STA, 12 November 2019 - The ultralight electric aircraft maker Pipistrel confirmed on Tuesday that it had submitted a bid for the Adria Airways flight school, which is part of the bankruptcy estate of the former flag carrier. Pipistrel is bidding for the school as a whole, including all its assets, brand and licence.
A day after the call for bids for Adria assets came to a conclusion, Pipistrel owner Ivo Boscarol told the STA that the company wanted to keep the pilot school at Brnik airport and also expand it to Maribor airport.
"Pipistrel already has its own aviation academy but we would like to upgrade it with Adria's and merge them," said Boscarol.
The plan is to move Pipistrel's aviation academy, now based in Ajdovščina, to Brnik and in part to Maribor airport, with the latter being very suitable for pilot training, both at the beginners' level as well as advanced, according to Boscarol.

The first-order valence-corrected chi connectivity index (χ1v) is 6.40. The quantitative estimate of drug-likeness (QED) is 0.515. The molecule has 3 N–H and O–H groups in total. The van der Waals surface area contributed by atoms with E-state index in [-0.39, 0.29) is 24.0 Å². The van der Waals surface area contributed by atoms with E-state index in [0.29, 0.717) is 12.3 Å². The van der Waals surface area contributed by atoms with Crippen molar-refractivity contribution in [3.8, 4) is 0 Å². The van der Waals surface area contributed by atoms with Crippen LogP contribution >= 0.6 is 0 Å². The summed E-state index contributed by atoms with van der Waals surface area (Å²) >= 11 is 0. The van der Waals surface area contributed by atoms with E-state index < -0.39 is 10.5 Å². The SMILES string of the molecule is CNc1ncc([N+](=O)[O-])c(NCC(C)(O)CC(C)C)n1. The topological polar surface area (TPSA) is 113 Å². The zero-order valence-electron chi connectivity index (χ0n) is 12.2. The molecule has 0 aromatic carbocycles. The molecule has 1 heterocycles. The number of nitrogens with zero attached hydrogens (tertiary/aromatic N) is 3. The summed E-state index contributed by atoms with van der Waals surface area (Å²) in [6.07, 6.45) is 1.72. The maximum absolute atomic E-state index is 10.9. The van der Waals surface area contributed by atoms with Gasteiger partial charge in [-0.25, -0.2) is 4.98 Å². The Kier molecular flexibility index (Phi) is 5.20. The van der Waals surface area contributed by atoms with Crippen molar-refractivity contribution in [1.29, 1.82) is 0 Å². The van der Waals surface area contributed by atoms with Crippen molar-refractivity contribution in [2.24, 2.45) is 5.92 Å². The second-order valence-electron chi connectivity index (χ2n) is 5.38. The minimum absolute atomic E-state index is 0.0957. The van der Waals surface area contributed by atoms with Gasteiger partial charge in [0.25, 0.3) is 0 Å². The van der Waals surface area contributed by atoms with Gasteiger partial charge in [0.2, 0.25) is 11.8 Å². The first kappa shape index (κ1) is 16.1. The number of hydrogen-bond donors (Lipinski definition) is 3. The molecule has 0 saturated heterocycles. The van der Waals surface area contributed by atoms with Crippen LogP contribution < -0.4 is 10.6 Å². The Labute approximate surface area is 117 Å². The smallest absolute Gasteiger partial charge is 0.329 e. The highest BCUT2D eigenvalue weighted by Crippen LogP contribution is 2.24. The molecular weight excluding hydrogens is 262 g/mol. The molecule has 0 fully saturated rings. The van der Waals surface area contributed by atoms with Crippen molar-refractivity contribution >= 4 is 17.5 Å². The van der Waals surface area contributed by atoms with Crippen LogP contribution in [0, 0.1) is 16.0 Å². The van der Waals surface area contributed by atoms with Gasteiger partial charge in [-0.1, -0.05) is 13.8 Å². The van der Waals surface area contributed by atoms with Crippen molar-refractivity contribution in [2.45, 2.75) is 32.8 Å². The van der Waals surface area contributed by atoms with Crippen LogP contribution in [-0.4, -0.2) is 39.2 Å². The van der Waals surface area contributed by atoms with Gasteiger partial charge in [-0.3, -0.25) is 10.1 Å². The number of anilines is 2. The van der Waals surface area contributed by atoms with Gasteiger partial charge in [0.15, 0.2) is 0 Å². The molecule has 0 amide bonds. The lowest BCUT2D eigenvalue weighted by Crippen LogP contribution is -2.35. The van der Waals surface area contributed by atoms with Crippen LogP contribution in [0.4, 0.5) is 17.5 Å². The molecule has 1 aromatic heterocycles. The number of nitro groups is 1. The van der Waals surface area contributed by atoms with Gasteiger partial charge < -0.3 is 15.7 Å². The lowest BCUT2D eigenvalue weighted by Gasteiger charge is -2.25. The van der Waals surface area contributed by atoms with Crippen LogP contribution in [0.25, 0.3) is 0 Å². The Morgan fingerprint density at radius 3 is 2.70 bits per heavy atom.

He said that Pipistrel had decided to bid because Adria's flight school had a very good reputation. "The Adria brand stood for high-quality training and we want it to stay in Slovenian hands," he said.
The merger with Pipistrel's aviation academy would also benefit the Adria flight school, which would get an on-line academy, allowing advanced training to pilots for large aircraft.
Moreover, some of Adria's students have already switched to Pipistrel after the receivership was launched in late September, and so did some of the Adria instructors, he added.
Adria Airways receiver Janez Pustatičnik announced today that five bids came in for the flag carrier's estate. He also said that he would meet with potential buyers on Thursday and Friday and that one bidder was from abroad.
According to public broadcaster TV Slovenija, bids have also been submitted by another two Slovenian entrepreneurs.
Joc Pečečnik, who owns a gaming products maker, has submitted a bid for the entire estate in cooperation with a partner from abroad.
The business newspaper Finance meanwhile said that Pečenik's plan was to build a new Adria with the help of the carrier's former CEO Mark Anžur.
Meanwhile, produce importer and real estate developer Izet Rastoder is bidding for the carrier's air operator's certificate (AOC), the licence that permits commercial flying.